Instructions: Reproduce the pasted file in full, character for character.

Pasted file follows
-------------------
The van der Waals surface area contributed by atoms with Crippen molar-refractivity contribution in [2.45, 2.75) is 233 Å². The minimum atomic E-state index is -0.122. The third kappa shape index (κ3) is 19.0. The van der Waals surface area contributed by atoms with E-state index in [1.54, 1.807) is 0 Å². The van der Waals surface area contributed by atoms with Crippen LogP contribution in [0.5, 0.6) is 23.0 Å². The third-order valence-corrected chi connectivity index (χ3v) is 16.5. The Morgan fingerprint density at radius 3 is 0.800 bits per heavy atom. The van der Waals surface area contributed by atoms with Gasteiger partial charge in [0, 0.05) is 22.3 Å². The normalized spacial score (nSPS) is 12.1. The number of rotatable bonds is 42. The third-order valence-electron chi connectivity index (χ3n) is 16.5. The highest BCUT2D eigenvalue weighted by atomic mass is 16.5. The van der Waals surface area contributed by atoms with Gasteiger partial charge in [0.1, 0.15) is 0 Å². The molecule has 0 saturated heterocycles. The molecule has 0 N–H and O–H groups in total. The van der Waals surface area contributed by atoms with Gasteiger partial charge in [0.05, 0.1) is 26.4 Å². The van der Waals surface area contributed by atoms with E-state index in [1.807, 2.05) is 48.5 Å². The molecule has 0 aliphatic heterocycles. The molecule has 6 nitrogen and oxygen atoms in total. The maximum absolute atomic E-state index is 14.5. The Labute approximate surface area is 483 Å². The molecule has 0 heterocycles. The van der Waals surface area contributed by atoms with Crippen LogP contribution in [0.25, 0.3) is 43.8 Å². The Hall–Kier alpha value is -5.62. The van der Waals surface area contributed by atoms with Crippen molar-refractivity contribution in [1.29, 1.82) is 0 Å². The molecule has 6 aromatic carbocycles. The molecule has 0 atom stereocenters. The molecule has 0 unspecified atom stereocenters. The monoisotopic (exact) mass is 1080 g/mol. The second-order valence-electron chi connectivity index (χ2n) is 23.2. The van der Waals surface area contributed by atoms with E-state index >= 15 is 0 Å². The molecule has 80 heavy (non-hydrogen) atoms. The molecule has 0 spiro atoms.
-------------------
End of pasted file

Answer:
The van der Waals surface area contributed by atoms with Crippen molar-refractivity contribution in [2.45, 2.75) is 233 Å². The minimum atomic E-state index is -0.122. The third kappa shape index (κ3) is 19.0. The van der Waals surface area contributed by atoms with E-state index in [1.54, 1.807) is 0 Å². The van der Waals surface area contributed by atoms with Crippen LogP contribution in [0.5, 0.6) is 23.0 Å². The third-order valence-corrected chi connectivity index (χ3v) is 16.5. The Morgan fingerprint density at radius 3 is 0.800 bits per heavy atom. The van der Waals surface area contributed by atoms with Gasteiger partial charge in [0, 0.05) is 22.3 Å². The normalized spacial score (nSPS) is 12.1. The number of rotatable bonds is 42. The third-order valence-electron chi connectivity index (χ3n) is 16.5. The highest BCUT2D eigenvalue weighted by atomic mass is 16.5. The van der Waals surface area contributed by atoms with Gasteiger partial charge in [0.1, 0.15) is 0 Å². The molecule has 0 saturated heterocycles. The molecule has 0 N–H and O–H groups in total. The van der Waals surface area contributed by atoms with Gasteiger partial charge in [0.05, 0.1) is 26.4 Å². The van der Waals surface area contributed by atoms with E-state index in [1.807, 2.05) is 48.5 Å². The molecule has 0 aliphatic heterocycles. The molecule has 6 nitrogen and oxygen atoms in total. The maximum absolute atomic E-state index is 14.5. The Labute approximate surface area is 483 Å². The molecule has 0 heterocycles. The van der Waals surface area contributed by atoms with Crippen LogP contribution in [0.25, 0.3) is 43.8 Å². The Hall–Kier alpha value is -5.62. The van der Waals surface area contributed by atoms with Crippen molar-refractivity contribution in [1.29, 1.82) is 0 Å². The molecule has 6 aromatic carbocycles. The molecule has 0 atom stereocenters. The molecule has 0 unspecified atom stereocenters. The monoisotopic (exact) mass is 1080 g/mol. The second-order valence-electron chi connectivity index (χ2n) is 23.2. The van der Waals surface area contributed by atoms with E-state index >= 15 is 0 Å². The molecule has 80 heavy (non-hydrogen) atoms. The molecule has 0 spiro atoms.